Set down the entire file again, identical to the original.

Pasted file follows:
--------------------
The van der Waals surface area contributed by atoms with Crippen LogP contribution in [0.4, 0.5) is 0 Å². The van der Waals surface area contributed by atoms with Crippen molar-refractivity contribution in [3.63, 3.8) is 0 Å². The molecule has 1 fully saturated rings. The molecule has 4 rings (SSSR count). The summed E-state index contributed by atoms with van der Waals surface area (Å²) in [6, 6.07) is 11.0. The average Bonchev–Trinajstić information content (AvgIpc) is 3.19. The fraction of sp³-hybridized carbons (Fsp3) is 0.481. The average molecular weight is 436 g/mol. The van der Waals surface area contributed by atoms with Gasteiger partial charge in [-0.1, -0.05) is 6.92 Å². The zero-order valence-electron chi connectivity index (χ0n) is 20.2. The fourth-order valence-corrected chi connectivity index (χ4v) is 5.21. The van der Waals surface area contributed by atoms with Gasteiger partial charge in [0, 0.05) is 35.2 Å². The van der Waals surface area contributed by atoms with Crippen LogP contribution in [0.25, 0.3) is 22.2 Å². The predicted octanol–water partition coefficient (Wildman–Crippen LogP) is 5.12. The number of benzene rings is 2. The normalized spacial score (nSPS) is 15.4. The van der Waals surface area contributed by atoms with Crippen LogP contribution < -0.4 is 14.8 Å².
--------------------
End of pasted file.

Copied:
The van der Waals surface area contributed by atoms with Crippen LogP contribution in [0.4, 0.5) is 0 Å². The van der Waals surface area contributed by atoms with Crippen molar-refractivity contribution in [3.63, 3.8) is 0 Å². The molecule has 1 fully saturated rings. The molecule has 4 rings (SSSR count). The summed E-state index contributed by atoms with van der Waals surface area (Å²) in [6, 6.07) is 11.0. The average Bonchev–Trinajstić information content (AvgIpc) is 3.19. The fraction of sp³-hybridized carbons (Fsp3) is 0.481. The average molecular weight is 436 g/mol. The van der Waals surface area contributed by atoms with Gasteiger partial charge in [-0.1, -0.05) is 6.92 Å². The zero-order valence-electron chi connectivity index (χ0n) is 20.2. The fourth-order valence-corrected chi connectivity index (χ4v) is 5.21. The van der Waals surface area contributed by atoms with Gasteiger partial charge in [0, 0.05) is 35.2 Å². The van der Waals surface area contributed by atoms with Crippen LogP contribution in [0.25, 0.3) is 22.2 Å². The predicted octanol–water partition coefficient (Wildman–Crippen LogP) is 5.12. The number of benzene rings is 2. The normalized spacial score (nSPS) is 15.4. The van der Waals surface area contributed by atoms with Crippen LogP contribution < -0.4 is 14.8 Å².